A new plan put forth by the Department of Business, Energy and Industrial Strategy (BEIS) has warned that some energy contacts with EU countries “may be compromised” in the case of ‘no deal’ with Brussels over Brexit.
The UK Government has set out its plans for a contingency to ensure that the country can still receive and generate renewable energy in the instance of a ‘no deal’ Brexit.
The plans point to what the BEIS has termed ‘renewable energy guarantees of origin’ which are used to track and account for electricity generated by renewable energy sources.
The government claims that the ‘guarantees of origin’ would still be recognised after Brexit.
But it added that some contracts “may be compromised” if the “contract terms require the transfer of a ‘guarantee of origin’ recognised by the EU.”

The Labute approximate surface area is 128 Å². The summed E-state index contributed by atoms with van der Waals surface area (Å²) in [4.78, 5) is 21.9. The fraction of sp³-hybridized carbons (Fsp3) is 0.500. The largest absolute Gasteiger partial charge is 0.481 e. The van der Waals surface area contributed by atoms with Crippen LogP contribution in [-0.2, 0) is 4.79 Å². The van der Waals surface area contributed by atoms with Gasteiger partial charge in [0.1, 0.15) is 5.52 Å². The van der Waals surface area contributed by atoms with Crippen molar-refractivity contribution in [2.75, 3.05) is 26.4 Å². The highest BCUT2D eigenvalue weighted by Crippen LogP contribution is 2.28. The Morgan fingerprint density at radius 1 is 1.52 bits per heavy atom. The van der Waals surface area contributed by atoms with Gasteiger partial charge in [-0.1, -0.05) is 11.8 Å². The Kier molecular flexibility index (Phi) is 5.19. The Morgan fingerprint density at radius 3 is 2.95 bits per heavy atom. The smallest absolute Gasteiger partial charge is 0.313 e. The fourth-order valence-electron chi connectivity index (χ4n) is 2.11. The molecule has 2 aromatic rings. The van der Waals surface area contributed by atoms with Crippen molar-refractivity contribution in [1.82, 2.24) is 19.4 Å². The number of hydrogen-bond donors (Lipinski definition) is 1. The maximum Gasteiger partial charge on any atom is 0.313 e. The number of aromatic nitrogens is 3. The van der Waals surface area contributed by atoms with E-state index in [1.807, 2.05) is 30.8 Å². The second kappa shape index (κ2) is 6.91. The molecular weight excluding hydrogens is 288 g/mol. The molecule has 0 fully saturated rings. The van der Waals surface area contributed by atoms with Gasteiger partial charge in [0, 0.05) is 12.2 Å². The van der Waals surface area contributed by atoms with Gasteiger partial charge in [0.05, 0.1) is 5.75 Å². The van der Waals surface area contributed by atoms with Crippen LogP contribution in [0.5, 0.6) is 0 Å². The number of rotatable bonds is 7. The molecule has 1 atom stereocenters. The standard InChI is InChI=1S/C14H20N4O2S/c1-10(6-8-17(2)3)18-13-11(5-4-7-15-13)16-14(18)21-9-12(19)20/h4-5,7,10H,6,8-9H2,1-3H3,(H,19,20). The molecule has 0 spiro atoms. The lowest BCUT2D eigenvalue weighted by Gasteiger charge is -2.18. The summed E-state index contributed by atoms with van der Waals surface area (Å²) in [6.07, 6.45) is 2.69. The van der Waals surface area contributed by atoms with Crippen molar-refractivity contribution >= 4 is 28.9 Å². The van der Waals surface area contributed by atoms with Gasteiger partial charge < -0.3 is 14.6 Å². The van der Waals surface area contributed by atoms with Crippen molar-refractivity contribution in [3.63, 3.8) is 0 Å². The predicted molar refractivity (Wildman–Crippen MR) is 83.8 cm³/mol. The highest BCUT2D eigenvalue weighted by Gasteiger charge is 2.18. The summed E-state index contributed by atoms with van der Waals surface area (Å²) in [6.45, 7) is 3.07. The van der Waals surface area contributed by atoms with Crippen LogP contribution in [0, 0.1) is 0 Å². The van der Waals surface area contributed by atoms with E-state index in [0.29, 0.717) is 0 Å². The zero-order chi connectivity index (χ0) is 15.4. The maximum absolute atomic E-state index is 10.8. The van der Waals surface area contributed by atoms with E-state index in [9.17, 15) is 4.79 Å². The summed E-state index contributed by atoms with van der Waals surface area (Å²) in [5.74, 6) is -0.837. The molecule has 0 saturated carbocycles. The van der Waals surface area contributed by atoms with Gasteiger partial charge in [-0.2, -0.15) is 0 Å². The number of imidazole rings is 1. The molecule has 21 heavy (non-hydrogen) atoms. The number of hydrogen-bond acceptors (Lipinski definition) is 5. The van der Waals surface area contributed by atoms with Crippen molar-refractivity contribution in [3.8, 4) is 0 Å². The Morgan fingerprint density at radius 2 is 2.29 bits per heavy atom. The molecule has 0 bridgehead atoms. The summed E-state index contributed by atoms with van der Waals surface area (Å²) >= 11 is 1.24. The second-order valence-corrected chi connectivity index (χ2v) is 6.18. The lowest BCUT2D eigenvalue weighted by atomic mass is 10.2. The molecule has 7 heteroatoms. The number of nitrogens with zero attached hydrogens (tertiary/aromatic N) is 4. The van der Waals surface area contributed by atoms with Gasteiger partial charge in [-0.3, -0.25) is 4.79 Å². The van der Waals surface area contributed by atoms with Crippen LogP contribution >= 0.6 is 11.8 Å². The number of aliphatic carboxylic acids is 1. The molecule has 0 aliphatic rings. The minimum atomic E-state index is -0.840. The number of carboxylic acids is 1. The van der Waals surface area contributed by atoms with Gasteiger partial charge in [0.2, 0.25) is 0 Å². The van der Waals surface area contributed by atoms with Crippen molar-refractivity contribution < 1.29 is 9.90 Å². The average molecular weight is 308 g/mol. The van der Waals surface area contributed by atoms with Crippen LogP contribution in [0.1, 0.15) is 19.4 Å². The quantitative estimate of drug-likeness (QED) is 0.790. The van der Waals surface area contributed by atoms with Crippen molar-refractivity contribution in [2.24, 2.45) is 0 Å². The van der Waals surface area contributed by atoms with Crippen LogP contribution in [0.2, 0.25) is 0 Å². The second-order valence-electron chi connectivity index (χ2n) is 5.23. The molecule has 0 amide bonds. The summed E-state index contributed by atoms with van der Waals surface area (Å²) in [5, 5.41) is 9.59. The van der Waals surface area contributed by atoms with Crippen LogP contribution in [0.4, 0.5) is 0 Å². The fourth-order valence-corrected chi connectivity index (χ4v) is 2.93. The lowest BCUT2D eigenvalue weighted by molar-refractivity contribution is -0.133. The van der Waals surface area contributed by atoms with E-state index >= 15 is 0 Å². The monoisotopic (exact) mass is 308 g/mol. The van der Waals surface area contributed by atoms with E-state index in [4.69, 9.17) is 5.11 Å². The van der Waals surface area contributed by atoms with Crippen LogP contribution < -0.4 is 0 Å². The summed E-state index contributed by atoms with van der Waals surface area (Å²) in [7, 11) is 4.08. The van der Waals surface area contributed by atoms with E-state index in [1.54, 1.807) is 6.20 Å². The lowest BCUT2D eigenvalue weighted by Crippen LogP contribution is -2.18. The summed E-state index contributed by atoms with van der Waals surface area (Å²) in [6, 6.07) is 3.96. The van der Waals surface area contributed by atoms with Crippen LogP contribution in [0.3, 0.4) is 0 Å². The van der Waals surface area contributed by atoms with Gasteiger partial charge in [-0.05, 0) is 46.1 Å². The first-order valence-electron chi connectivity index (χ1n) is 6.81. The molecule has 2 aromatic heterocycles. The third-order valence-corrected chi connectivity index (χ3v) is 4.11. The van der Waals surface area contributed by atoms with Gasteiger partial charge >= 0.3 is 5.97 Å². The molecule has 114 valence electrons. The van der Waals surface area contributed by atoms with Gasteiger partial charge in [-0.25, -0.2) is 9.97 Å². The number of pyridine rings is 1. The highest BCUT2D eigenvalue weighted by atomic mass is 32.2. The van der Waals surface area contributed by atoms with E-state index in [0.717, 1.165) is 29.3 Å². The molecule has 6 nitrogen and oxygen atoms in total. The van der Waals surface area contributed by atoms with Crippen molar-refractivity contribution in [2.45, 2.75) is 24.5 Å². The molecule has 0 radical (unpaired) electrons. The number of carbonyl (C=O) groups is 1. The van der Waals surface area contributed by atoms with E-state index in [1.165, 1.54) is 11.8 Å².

However, the plan adds that in the instance of a ‘no deal’ scenario, existing supply would not be instantly halted or “compromised”.
The plan states that: “in a ‘no deal’ scenario, the government will ensure that Renewable Energy Guarantees of Origin issued in EU countries will continue to be recognised.
“This will allow electricity suppliers to continue to use EU Renewable Energy Guarantees of Origin, and will ensure that existing supply contracts are not compromised, in so far as these contracts depend upon Renewable Energy Guarantees of Origin.”
The BEIS plan says that energy suppliers and generator will not need to take any action if they plan to supply the UK, but said “if generators wish to sell to EU suppliers, then they may wish to consider how they market their exports.”
BEIS added that the “position will be kept under review”.